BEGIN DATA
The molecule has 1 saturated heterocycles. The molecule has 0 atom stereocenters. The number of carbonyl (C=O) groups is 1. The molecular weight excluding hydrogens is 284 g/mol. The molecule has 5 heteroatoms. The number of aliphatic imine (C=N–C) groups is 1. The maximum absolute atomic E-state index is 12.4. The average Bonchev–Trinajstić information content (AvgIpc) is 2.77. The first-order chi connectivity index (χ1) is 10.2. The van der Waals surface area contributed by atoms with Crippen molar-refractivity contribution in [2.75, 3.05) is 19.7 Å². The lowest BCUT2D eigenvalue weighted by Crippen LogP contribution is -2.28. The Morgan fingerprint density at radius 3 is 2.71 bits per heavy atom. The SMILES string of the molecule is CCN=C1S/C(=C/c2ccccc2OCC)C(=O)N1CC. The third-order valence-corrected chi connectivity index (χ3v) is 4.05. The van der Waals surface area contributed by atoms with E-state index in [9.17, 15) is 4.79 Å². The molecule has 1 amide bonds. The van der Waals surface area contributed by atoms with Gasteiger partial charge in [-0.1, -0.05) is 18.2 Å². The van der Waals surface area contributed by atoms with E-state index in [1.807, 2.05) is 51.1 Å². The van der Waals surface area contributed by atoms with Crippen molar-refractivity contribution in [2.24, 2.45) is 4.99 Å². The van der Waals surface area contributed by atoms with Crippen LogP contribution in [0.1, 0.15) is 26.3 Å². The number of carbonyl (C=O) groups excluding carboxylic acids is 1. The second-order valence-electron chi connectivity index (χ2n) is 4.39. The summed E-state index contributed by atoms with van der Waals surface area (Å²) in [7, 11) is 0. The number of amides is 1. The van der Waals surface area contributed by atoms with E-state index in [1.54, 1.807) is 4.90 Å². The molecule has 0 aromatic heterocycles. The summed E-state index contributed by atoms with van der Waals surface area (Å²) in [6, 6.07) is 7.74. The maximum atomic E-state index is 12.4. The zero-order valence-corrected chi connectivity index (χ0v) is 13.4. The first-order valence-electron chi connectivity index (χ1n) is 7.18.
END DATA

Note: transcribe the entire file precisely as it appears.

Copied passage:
The molecule has 1 saturated heterocycles. The molecule has 0 atom stereocenters. The number of carbonyl (C=O) groups is 1. The molecular weight excluding hydrogens is 284 g/mol. The molecule has 5 heteroatoms. The number of aliphatic imine (C=N–C) groups is 1. The maximum absolute atomic E-state index is 12.4. The average Bonchev–Trinajstić information content (AvgIpc) is 2.77. The first-order chi connectivity index (χ1) is 10.2. The van der Waals surface area contributed by atoms with Crippen molar-refractivity contribution in [2.75, 3.05) is 19.7 Å². The lowest BCUT2D eigenvalue weighted by Crippen LogP contribution is -2.28. The Morgan fingerprint density at radius 3 is 2.71 bits per heavy atom. The SMILES string of the molecule is CCN=C1S/C(=C/c2ccccc2OCC)C(=O)N1CC. The third-order valence-corrected chi connectivity index (χ3v) is 4.05. The van der Waals surface area contributed by atoms with E-state index in [9.17, 15) is 4.79 Å². The molecule has 1 amide bonds. The van der Waals surface area contributed by atoms with Gasteiger partial charge in [-0.1, -0.05) is 18.2 Å². The van der Waals surface area contributed by atoms with E-state index in [1.807, 2.05) is 51.1 Å². The van der Waals surface area contributed by atoms with Crippen molar-refractivity contribution in [2.24, 2.45) is 4.99 Å². The van der Waals surface area contributed by atoms with Crippen LogP contribution in [0.1, 0.15) is 26.3 Å². The number of carbonyl (C=O) groups excluding carboxylic acids is 1. The second-order valence-electron chi connectivity index (χ2n) is 4.39. The summed E-state index contributed by atoms with van der Waals surface area (Å²) in [7, 11) is 0. The number of amides is 1. The van der Waals surface area contributed by atoms with E-state index in [1.54, 1.807) is 4.90 Å². The molecule has 0 aromatic heterocycles. The summed E-state index contributed by atoms with van der Waals surface area (Å²) in [6, 6.07) is 7.74. The maximum atomic E-state index is 12.4. The zero-order valence-corrected chi connectivity index (χ0v) is 13.4. The first-order valence-electron chi connectivity index (χ1n) is 7.18.